A great event has happened; the pilgrim hears the reports and goes in search of the
evidence, aspiring to be an eyewitness. The pilgrims seek not only to confirm the
experience of others firsthand but to be changed by the experience.
Pilgrims often make the journey in company, but each must be changed individually;
they must see for themselves, each with his or her own eyes. And as they return to
ordinary life the pilgrims must tell others what they saw, recasting the story in
their own terms.
Well-balanced are the genius and flaws of each pilgrim in this bookno hagiography
here. Well-developed, too, the historical and cultural context out of which these
authors lived and wrote.
In another book worth reading, All Saints (Crossroad, 1977), author Robert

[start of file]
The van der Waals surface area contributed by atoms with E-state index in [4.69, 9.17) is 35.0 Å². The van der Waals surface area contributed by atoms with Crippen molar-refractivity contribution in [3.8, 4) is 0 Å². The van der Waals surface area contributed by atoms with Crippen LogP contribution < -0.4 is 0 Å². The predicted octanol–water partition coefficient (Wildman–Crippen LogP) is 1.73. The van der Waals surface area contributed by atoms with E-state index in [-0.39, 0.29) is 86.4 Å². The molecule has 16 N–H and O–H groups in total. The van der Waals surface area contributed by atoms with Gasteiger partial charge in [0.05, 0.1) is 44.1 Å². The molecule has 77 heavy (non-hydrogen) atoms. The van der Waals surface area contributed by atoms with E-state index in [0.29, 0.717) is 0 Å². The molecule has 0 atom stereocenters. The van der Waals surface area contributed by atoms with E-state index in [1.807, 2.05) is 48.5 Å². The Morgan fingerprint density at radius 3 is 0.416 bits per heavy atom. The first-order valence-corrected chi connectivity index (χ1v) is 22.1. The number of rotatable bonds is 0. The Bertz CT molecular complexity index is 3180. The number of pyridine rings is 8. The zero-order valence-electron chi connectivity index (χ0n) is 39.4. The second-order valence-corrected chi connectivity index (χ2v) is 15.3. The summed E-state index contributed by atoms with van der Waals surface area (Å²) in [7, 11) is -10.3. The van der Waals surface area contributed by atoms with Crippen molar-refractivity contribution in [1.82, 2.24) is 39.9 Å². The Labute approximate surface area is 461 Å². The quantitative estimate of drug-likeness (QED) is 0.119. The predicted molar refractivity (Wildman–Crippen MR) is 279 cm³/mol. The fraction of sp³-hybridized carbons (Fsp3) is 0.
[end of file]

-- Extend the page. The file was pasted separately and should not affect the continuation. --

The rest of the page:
Ellsberg saw fit to include Day, Merton, OConnor and Percy. Being called holy
bothered Dorothy Day. Surely the title of saint would also bother Merton
who knew his sins so clearly, would bother OConnor who was in touch with her
meanness and rudeness, would bother Percy who struggled to the end with issues of
faith in a postmodern world.
Yet, if a saint is one who responds to the gifts of God as fully as possible and
one who attempts to receive and pass on Gods love courageously, all four of
Elies subjects deserve inclusion in an all saints book.
From Day we are forced to deal with the issues of poverty and justice; from Merton
we are continually challenged to seek our authentic self and be a reflective, prayerful
community; from OConnor we hear story after story of how Gods grace is
active in the strangest of personalities and situations; from Percy we are confronted